Organic Farming Research Foundation (OFRF) has published the new California Organic Research Agenda (CORA), a comprehensive report that examines current needs and challenges of organic farmers and ranchers across California and provides policy and research recommendations to address producer-identified issues.
The CORA report is a companion to OFRF’s 2022 National Organic Research Agenda. The national organic survey data boasts responses from over 1,100 producers and 16 listening sessions held across the U.S. Using the California subset of the national survey data, the CORA report highlights the top production and non-production challenges cited by California’s organic farmers and ranchers.
“Organic farming has been historically under-invested in, in terms of research, education and extension,” said OFRF Executive Director Brise Tencer. “Both the new California Organic Research Agenda and the 2022 National Organic Research Agenda present incredible feedback directly from organic farmers and provide a compelling roadmap for how to best support the growth of this important sector of agriculture.”
Report findings indicate that managing production costs is a substantial challenge for 71% of producers surveyed, and accessing labor proved to be the leading non-production challenge. An overwhelming number of state producers (76%) expressed substantial need for technical assistance with the organic management of weeds, pests, and disease. In addition to detailing farmer challenges on and off the field, OFRF’s CORA report provides a comparison analysis of farmer responses based on commodity and farming experience. National and state comparisons are also included in the report.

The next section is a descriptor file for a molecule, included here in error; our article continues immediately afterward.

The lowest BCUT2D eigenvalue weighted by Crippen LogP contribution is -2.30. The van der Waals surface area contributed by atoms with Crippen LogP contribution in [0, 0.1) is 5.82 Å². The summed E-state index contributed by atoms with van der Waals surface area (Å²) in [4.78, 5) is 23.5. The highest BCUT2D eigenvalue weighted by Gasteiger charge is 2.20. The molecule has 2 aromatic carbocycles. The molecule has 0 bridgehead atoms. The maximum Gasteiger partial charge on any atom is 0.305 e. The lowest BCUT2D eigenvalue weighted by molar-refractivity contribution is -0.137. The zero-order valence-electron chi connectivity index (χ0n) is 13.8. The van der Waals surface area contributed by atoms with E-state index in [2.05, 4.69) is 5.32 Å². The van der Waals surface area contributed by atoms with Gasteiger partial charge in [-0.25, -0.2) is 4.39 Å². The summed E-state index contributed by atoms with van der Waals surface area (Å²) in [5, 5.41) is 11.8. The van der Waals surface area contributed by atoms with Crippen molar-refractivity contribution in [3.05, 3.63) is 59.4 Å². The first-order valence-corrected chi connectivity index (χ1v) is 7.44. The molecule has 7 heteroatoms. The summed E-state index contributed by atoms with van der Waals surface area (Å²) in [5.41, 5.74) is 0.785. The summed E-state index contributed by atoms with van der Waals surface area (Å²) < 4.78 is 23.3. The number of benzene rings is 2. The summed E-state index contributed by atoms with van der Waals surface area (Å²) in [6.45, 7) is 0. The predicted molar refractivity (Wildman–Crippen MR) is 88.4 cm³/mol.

Production of the CORA report was supported in part by the University of California Organic Agriculture Institute, a new statewide program within the UC Division of Agriculture and Natural Resources, as well as the UC Santa Cruz Center for Agroecology.
“One of our primary activities is to generate new research and extension programs focused on organic agriculture,” said Houston Wilson, director of the UC Organic Agriculture Institute. “The CORA report provides an excellent roadmap to guide and prioritize our efforts, we’re really excited to turn this information into action.”
According to the California Department of Food and Agriculture, state farmers and ranchers were responsible for 40% of all organic agricultural product sales in the country. Data from a 2019 USDA organic survey concludes California has 965,257 acres in organic production, which is approximately 17.5% of all organic acreage in the country. OFRF’s California Organic Research Agenda examines grower needs in the nation’s top-producing state of organic agricultural commodities and specialty crops, paving the way for future research and investment.
“This report will benefit organic growers in California by playing a role as a critical reference to increase public support and develop research projects targeting specific needs that diverse organic growers in the state are facing,” said Joji Muramoto, UC Cooperative Extension organic production specialist based at UC Santa Cruz.
The CORA report is available free online at https://ofrf.org/research/nora for farmers, policymakers, agricultural suppliers, seed companies and the general public.
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